"The Nights of Cabiria" is one of Fellini's most popular and lasting works, and to my mind the favorite. The story of a hooker wth a heart of overly trusting gold, it is one of Giulietta Masina's most beautiful creations. The inspiration behind the Broadway standard "Sweet Charity", 'Cabiria' is an art house classic. It's sister film in the Cabiria-verse, is not.
"The White Sheik" may actually deserve to be called a lesser work, but let's be kind and just say it was an early one. Fellini's first film is a honey moon gone wrong semi romantic comedy that centers around a sort of oriental impersonator. And in one scene, Cabiria appears to help the heroine out of a bind.
A one off supporting character that, when given life by the wonderfully ephemeral Masina, sparked the Maestro's imagination 5 years later to give Cabiria a night all her own. If the defining feature of a universe versus a series is interrelated events experienced by disparate protagonists, then perhaps the Cabiria-verse fits a little better than Doinel. However, the desire to tell macro stories is at the heart of both.
It may be hard to remember a time before Tony Stark crashed into our living rooms and Sam Jackson put together the dopest super friends playdate the world had ever seen, but we thought it was revolutionary, and in many ways it was. But for much of its history Hollywood shied away from anything nearing such an experiment, that's why it was such a surprise when it finally succeeded.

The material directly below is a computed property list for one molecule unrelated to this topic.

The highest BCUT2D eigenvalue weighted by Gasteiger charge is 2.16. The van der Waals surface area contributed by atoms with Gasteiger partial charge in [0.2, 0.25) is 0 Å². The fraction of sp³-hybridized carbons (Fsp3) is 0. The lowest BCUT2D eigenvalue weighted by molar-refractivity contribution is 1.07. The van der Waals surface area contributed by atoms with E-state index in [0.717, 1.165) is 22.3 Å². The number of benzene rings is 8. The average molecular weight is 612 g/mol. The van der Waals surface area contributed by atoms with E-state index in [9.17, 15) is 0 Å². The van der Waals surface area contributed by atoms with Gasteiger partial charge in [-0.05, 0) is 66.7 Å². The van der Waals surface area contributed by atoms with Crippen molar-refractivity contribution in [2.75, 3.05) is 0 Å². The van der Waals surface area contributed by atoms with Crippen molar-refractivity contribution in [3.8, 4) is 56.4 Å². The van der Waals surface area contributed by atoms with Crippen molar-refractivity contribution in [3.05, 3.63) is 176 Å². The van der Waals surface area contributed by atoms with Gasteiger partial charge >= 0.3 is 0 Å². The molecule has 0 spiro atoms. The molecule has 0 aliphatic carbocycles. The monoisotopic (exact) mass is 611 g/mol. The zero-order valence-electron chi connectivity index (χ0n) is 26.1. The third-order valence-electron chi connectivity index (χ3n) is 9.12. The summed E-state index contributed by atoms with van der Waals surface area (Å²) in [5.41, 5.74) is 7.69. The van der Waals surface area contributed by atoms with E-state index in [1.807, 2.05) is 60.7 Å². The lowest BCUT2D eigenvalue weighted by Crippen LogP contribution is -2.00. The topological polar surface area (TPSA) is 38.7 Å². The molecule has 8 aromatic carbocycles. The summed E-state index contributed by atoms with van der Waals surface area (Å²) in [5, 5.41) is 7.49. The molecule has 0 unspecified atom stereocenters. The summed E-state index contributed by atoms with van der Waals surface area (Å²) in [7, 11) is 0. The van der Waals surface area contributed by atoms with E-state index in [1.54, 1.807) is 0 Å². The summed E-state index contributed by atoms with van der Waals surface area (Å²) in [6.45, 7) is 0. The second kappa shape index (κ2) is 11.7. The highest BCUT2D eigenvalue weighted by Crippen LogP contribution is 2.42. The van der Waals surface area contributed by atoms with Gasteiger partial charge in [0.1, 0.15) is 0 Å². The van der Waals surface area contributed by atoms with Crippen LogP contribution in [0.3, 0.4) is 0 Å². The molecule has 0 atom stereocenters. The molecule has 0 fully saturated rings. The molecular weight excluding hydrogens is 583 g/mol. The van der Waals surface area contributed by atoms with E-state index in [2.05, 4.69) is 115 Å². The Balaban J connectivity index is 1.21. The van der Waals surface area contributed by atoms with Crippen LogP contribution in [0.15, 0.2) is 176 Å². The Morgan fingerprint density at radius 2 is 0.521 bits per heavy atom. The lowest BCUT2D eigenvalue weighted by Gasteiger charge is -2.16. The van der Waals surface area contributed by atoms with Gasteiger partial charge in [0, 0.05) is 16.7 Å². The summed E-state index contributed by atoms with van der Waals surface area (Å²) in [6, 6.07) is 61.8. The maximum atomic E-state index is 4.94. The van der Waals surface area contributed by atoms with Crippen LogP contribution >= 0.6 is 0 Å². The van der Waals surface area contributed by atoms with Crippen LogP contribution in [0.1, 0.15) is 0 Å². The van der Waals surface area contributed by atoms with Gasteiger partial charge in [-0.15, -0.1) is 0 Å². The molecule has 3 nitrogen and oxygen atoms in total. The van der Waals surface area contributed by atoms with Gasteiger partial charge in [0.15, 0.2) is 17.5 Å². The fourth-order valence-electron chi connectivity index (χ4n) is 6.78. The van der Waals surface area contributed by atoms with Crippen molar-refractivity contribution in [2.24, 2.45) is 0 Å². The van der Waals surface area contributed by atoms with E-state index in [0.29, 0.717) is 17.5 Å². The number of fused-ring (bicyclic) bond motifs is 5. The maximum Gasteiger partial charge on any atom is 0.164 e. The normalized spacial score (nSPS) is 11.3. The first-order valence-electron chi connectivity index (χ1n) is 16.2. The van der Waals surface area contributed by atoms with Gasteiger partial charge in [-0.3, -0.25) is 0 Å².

Conventional wisdom had deemed that a franchise was great, but that audience's couldn't be asked to keep any real number of ancillary characters or continuous plots in their hearts for years at a time. Now maybe it's the macro stories of television's new golden age that changed our minds, maybe we just got lucky, but clearly, macro story's are in Hollywood to stay (for now.)
What's frustrating is that they've always been a vital part of just about every other story form. From Shakespeare's Falstaff to pop songwriters to Jim Harrison's Northridge family, universe building has always been an instinct for many artists. World building's a bedrock skill, but universe building's what happens when you fall in love with a creation and just can't stop.
Film is, granted, not the simplest form to dive into and thus its makers are often a tad more bound by the taboo and prejudice of their investors than maybe the Nashville songwriter or Midwestern author. That of course, still didn't stop the 60's from going down, Truffaut made his films and Felinni ensured Cabiria saw the light of Roman nights, but who's to say that she wouldn't have reappeared. That La Dolce Vita's Papparazzo wouldn't have been covering Guido's failure in 8 1/2? We shouldn't have been surprised that the Avengers assembled, it is the nature of a good story to expand and deepen, it's what we want, it's how we like them.
Hollywood held it at bay for most of the 20th century, perhaps even held the potential of our imaginations hostage for the sake of predictable sales and the least risk. But the use of narrative universes have now funded the most successful studios in this age of increasing competition.
And sure, the tent pole bubble's probably gonna burst, how long can a good thing last? But that won't mean we'd have lost our love of super stories, macro arcs. Maybe the films will get smaller, the heros more everyday. But the minute a filmmaker decides, "you know what, that dude from our last picture, he's gonna stop by here too, just to say hi," I hope we let them, because it worked real damn well for the greats.